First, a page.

This depends on an individual's most important needs. Hair straighteners continue to be the most versatile as they can be used to smoothen as well as straighten and can be used to create curls, waves and movement.

What's the coolest new tool?

The hair Wand by Cloud Nine is fun and easy to use. With the wave movement still apparent, this tool is easy to use, just wrap your section of hair around the conical device, hold it for a few seconds and release. Instant wave ...

What should buyer look for in a home hairdryer?

The world continues to operate in a "time short" mindframe, so having a dryer that dries the hair quickly is essential. A dryer that has a higher wattage than 2000w is a good place to start, an ionic dryer will speed up that process even more. A dryer with a "cool air" option is handy for setting the hair. (Rusk recommends the VIA VHD-600 and Via combs and brushes).

What does ionic technology mean?

Ionic technology works to dry your hair faster as it causes the water molecules to fall off the hair shaft more quickly. It emits negative ions which in turn neutralise the hair's atoms and eliminate static and frizz making hair smoother, therefore shinier and healthier looking.

How does the choice of heat styling tool help avoid hair damage?

Using a good quality styling tool, along with a salon quality protectant, will decrease the chances of drying out your hair. There are products with UV filters too. Using the tools correctly is very important. Talk to your stylist about the correct way.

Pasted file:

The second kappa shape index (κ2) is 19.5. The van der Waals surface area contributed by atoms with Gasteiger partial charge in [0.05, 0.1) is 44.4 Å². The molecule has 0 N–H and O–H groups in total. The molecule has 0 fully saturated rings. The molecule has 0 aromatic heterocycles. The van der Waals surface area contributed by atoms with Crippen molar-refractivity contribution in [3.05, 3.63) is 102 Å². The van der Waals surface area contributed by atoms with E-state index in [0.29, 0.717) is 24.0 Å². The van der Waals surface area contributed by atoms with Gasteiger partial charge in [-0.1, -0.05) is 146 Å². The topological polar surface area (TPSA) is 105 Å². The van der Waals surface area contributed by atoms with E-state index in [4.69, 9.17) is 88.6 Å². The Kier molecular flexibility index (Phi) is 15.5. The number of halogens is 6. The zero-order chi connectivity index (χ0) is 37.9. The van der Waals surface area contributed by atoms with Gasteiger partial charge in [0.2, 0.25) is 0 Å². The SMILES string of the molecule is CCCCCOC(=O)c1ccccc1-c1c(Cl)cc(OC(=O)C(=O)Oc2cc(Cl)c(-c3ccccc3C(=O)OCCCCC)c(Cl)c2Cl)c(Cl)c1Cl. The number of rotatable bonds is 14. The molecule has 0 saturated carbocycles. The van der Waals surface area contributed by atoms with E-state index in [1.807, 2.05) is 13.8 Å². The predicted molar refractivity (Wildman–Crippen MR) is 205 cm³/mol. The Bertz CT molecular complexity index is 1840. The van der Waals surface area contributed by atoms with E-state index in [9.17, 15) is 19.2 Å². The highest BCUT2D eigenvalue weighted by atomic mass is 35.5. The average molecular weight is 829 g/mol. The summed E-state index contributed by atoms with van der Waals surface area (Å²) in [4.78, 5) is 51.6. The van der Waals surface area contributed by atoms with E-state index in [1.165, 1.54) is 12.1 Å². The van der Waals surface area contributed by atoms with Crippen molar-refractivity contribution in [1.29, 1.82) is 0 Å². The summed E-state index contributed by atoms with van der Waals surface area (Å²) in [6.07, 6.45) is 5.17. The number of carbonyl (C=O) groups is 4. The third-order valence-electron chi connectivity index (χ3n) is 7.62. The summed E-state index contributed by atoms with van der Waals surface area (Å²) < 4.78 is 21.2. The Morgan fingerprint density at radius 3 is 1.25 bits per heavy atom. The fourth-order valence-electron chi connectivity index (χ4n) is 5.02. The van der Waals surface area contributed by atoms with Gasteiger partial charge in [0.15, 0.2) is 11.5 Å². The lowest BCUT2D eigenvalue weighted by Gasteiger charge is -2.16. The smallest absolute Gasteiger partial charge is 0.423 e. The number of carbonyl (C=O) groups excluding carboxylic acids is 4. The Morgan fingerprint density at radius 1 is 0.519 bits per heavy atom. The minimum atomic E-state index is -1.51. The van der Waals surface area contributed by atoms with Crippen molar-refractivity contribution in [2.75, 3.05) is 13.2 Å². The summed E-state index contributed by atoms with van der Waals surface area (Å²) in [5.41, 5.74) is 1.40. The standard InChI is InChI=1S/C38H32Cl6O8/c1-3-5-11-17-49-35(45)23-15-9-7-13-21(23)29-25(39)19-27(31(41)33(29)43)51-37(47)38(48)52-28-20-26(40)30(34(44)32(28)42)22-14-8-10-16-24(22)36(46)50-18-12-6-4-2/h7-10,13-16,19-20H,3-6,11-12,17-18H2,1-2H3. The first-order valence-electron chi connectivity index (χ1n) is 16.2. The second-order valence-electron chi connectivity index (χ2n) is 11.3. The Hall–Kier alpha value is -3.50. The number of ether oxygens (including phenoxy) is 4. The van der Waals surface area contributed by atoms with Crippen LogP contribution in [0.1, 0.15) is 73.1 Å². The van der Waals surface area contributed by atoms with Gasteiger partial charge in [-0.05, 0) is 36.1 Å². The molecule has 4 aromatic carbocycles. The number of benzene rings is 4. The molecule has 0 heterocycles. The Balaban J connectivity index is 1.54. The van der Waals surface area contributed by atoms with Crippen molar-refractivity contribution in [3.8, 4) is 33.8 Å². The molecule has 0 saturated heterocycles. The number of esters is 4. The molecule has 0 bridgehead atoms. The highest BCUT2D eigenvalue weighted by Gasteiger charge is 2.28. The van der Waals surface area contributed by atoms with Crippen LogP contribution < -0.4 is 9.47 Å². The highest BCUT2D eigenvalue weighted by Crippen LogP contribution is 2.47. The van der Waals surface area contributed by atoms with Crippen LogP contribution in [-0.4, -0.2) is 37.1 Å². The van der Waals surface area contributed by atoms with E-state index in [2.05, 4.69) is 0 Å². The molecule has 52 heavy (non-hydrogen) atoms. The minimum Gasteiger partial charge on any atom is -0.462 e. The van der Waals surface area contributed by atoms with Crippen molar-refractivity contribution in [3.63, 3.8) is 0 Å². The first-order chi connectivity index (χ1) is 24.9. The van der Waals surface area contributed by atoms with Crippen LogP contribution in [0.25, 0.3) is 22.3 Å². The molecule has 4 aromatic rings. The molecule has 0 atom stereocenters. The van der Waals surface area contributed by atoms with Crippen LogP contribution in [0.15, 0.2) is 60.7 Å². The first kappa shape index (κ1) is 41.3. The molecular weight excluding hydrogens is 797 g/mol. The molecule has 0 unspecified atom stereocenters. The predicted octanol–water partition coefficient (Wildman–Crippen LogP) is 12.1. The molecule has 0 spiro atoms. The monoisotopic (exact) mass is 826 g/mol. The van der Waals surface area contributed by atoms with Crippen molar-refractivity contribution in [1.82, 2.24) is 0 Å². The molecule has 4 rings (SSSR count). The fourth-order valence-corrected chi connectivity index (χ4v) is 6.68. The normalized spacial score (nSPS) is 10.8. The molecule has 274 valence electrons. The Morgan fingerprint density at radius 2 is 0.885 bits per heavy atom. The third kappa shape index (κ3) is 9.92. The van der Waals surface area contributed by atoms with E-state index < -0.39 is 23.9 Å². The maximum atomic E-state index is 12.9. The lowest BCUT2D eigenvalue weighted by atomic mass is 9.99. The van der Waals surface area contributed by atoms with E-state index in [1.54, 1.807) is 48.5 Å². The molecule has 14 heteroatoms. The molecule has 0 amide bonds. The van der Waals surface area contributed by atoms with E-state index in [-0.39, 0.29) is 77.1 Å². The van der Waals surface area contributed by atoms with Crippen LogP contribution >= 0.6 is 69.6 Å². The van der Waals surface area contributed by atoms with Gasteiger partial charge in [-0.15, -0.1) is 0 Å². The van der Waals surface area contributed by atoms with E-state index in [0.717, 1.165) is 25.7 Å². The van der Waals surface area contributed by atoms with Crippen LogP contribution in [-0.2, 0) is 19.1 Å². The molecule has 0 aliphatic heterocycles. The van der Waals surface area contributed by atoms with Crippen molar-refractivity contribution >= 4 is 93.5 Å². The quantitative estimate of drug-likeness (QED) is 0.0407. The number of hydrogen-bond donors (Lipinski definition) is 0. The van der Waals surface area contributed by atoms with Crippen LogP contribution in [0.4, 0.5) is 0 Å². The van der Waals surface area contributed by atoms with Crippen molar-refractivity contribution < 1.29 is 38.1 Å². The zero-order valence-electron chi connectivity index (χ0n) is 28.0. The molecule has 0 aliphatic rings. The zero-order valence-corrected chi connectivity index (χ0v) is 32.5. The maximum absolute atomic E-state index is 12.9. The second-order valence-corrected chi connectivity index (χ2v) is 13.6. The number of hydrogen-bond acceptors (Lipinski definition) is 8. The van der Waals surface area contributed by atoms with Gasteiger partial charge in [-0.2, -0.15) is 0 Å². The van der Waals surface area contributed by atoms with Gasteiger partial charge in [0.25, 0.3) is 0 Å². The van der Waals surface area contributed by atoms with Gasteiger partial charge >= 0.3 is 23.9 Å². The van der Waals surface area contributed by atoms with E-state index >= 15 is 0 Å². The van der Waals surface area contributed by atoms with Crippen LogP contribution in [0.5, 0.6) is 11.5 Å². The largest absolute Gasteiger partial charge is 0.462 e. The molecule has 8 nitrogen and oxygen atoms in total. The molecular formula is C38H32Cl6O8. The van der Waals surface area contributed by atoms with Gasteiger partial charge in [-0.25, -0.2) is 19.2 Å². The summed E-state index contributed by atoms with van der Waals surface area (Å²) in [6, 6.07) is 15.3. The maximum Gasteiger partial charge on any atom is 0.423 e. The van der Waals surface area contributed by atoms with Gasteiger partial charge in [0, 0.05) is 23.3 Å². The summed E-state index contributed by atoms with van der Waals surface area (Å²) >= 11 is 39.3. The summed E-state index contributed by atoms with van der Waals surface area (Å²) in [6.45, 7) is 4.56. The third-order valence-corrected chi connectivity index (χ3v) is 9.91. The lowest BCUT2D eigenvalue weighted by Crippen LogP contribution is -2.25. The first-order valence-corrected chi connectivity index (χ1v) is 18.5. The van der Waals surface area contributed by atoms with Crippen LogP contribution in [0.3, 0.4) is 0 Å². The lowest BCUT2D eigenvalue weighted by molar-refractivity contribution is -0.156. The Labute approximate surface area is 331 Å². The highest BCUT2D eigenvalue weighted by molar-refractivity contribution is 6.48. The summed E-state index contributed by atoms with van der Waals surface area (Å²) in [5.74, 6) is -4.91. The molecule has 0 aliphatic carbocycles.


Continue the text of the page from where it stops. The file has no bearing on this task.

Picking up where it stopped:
Any other tips?

Strike up a conversation about your hair with your stylist, who has the knowledge. Get to the base of any issues you may have. Using the wrong products can often leave you feeling deflated about how you look.

Using the right products is as vital as having the right ingredients when cooking.

1. Remington Perfect Curls $79.95

A school holiday hit with the tween in my household. Easy and safe to use and gives a good corkscrew curl through the ends and mid lengths. The trick is to wind small sections from the base. Less versatile than a wand, but leaves a stronger, defined curl. Use all over, or just for ringlets either side of the part. The silicon barrel surround and decent-sized cool touch end means the device won't burn fingers or surfaces. It heats up in 30 seconds to 180deg and has a swivel cord usually only found on more expensive tools. Children from older primary age upwards could happily use unsupervised. Stock up for Christmas, they'll love you for it.

2. Cloud Nine Wand $350

Depending where on the sizeable wand you wind the hair you will get a loose or tighter curl, using one of three temperature settings. The ceramic barrel's "trade secret" ingredient reduces static and is said to impart added shine and lustre to hair. My experience of the Cloud Nine styler is that its plate coating is easier on the hair than many others, so I'd be confident that the Wand, which I've only tested briefly, would prove reliable as it has similar advanced design features.

3. Via Curling Iron $120

Smart looking device with easy-grip cool-tip rubber end and digital display for fine, medium, thick and coarse hair. In-built extras include a safety shut off, a stand and a long swivel cord. The star feature is its ceramic and tourmaline barrel, a coating to help seal the hair cuticle and repel humidity. The barrel width means curls have a healthy bounce rather than being tightly wound. It curbed my curl for a natural look, but if you are after a tight curl this isn't the one.